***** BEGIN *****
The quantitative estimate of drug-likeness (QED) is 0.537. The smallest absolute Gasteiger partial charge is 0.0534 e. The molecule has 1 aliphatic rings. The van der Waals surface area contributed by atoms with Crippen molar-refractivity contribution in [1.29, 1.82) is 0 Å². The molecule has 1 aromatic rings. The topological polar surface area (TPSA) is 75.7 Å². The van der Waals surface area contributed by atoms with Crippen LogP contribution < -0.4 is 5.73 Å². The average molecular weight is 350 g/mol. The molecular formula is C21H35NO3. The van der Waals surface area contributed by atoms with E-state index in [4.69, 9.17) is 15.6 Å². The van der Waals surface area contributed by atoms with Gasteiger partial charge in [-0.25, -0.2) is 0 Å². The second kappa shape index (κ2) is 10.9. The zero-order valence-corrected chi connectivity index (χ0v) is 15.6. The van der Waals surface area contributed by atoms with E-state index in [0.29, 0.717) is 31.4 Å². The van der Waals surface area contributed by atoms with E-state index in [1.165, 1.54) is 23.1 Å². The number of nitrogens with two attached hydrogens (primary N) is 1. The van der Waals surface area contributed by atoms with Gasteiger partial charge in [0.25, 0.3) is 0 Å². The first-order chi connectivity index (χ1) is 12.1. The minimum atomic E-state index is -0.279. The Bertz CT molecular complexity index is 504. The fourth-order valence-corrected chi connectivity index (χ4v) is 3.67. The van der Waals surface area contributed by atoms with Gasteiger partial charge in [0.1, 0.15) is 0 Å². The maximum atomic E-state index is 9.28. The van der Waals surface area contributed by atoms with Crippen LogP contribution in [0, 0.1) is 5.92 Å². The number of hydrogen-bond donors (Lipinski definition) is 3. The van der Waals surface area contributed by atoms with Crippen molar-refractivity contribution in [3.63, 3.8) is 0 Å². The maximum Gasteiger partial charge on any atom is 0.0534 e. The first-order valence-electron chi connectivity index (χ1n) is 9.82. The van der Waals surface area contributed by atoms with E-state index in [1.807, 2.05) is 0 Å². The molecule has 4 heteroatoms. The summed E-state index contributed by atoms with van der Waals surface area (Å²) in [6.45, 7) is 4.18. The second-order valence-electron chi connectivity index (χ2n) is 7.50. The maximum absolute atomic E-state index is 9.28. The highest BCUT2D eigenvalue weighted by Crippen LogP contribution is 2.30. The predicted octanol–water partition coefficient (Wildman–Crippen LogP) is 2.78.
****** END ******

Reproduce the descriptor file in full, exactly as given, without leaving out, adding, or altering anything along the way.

The quantitative estimate of drug-likeness (QED) is 0.537. The smallest absolute Gasteiger partial charge is 0.0534 e. The molecule has 1 aliphatic rings. The van der Waals surface area contributed by atoms with Crippen molar-refractivity contribution in [1.29, 1.82) is 0 Å². The molecule has 1 aromatic rings. The topological polar surface area (TPSA) is 75.7 Å². The van der Waals surface area contributed by atoms with Crippen LogP contribution < -0.4 is 5.73 Å². The average molecular weight is 350 g/mol. The molecular formula is C21H35NO3. The van der Waals surface area contributed by atoms with E-state index in [4.69, 9.17) is 15.6 Å². The van der Waals surface area contributed by atoms with Gasteiger partial charge in [-0.25, -0.2) is 0 Å². The second kappa shape index (κ2) is 10.9. The zero-order valence-corrected chi connectivity index (χ0v) is 15.6. The van der Waals surface area contributed by atoms with E-state index in [0.29, 0.717) is 31.4 Å². The van der Waals surface area contributed by atoms with E-state index in [1.165, 1.54) is 23.1 Å². The number of nitrogens with two attached hydrogens (primary N) is 1. The van der Waals surface area contributed by atoms with Gasteiger partial charge in [0.25, 0.3) is 0 Å². The first-order chi connectivity index (χ1) is 12.1. The minimum atomic E-state index is -0.279. The Bertz CT molecular complexity index is 504. The fourth-order valence-corrected chi connectivity index (χ4v) is 3.67. The van der Waals surface area contributed by atoms with Gasteiger partial charge in [0.1, 0.15) is 0 Å². The maximum atomic E-state index is 9.28. The van der Waals surface area contributed by atoms with Crippen LogP contribution in [0, 0.1) is 5.92 Å². The number of hydrogen-bond donors (Lipinski definition) is 3. The van der Waals surface area contributed by atoms with Crippen molar-refractivity contribution in [3.63, 3.8) is 0 Å². The maximum Gasteiger partial charge on any atom is 0.0534 e. The first-order valence-electron chi connectivity index (χ1n) is 9.82. The van der Waals surface area contributed by atoms with E-state index in [1.807, 2.05) is 0 Å². The molecule has 4 heteroatoms. The summed E-state index contributed by atoms with van der Waals surface area (Å²) in [6.45, 7) is 4.18. The second-order valence-electron chi connectivity index (χ2n) is 7.50. The maximum absolute atomic E-state index is 9.28. The highest BCUT2D eigenvalue weighted by Crippen LogP contribution is 2.30. The predicted octanol–water partition coefficient (Wildman–Crippen LogP) is 2.78.